Contrast problems can be caused by multiple underlying issues, including lack of consistency in the production of light and dark elements across the code, the amount of variation or noise in the background or substrate, or lighting conditions that create reflections or shadows on the substrate. These uniformity issues can make a barcode reader blind to the symbol.

Let’s take a look at some possible ways to troubleshoot this category of barcoding problem.

1. Adjust the printer to ensure consistent application of ink.

Ensuring distinct and uniform barcode elements is the first step to preventing unreadable codes due to low contrast. If printing or marking method is causing inconsistencies, it’s important to adjust the printer or marking equipment to ensure that ink is applied evenly across the whole symbol or that the marking equipment is abrading the substrate with uniform pressure.

2. Adjust the lighting to reduce reflectivity and enhance contrast.

Oftentimes, it’s the substrate onto which the code is applied that most dramatically affects the contrast of barcode elements. To deal with uneven, noisy or highly reflective substrates, or poor distinction between the substrate and the mark due to shadows or mark depth, the critical component is lighting.

Lighting equipment can be tailored to the specific substrate to maximize contrast. While diffused lighting may help illuminate printed barcodes on glossy, flat surfaces, dark field lighting can apply low-angle beams of light to targeted regions of a substrate, enhancing the readability of embossed or engraved barcodes.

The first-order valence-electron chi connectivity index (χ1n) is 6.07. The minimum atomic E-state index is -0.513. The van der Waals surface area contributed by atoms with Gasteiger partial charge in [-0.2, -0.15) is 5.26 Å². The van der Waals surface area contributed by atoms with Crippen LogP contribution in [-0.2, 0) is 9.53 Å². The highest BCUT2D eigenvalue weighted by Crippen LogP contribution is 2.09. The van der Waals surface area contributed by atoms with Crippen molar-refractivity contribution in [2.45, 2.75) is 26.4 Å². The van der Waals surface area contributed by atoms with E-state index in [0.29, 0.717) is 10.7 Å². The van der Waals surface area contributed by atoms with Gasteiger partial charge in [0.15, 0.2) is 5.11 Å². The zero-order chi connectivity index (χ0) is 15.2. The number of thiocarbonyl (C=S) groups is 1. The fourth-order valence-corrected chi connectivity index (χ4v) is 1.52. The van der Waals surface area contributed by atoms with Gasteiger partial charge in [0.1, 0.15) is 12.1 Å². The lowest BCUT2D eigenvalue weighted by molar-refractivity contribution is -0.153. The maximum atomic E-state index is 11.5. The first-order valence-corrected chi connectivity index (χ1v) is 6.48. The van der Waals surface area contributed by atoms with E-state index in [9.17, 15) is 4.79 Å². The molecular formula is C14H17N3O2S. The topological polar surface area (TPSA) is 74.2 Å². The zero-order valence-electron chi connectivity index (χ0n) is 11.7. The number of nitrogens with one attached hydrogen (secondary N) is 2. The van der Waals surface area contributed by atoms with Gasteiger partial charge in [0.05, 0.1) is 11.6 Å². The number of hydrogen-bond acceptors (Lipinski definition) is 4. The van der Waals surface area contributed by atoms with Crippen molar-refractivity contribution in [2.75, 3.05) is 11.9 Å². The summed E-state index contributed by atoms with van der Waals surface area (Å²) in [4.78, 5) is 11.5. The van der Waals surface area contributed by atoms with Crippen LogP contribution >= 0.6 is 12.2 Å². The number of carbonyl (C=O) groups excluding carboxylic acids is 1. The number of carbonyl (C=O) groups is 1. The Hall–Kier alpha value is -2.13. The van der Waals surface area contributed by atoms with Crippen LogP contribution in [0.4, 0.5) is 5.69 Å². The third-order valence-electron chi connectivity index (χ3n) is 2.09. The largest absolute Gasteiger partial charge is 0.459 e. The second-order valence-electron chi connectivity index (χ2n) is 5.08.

3. Consider using other types of barcodes and/or barcode readers.

Certain types of barcodes are more resistant to contrast problems than others. Linear (1D) barcodes such as UPC/EAN and stacked symbols such as PDF417 must be distinguishable across the entire length of the symbol to capture all critical elements. If any bars are obscured due to low contrast, the result can be a no-read for the entire code.

Since linear barcodes are typically longer, good contrast must be obtained for a large surface area, as opposed to 2D symbols such as Data Matrix and QR Code, which are typically more compact. Linear barcodes also require much higher contrast than 2D symbols – usually 80% or higher between light and dark elements – for the reader to acquire a uniform wave pattern.

In comparison, 2D imagers use cameras to capture images of 1D or 2D codes and require as little as 20% contrast between light and dark elements. For these reasons, using 2D symbols instead of 1D barcodes and, subsequently, 2D barcode imagers in barcode reading may decrease the possibility of unreadable codes due to low contrast.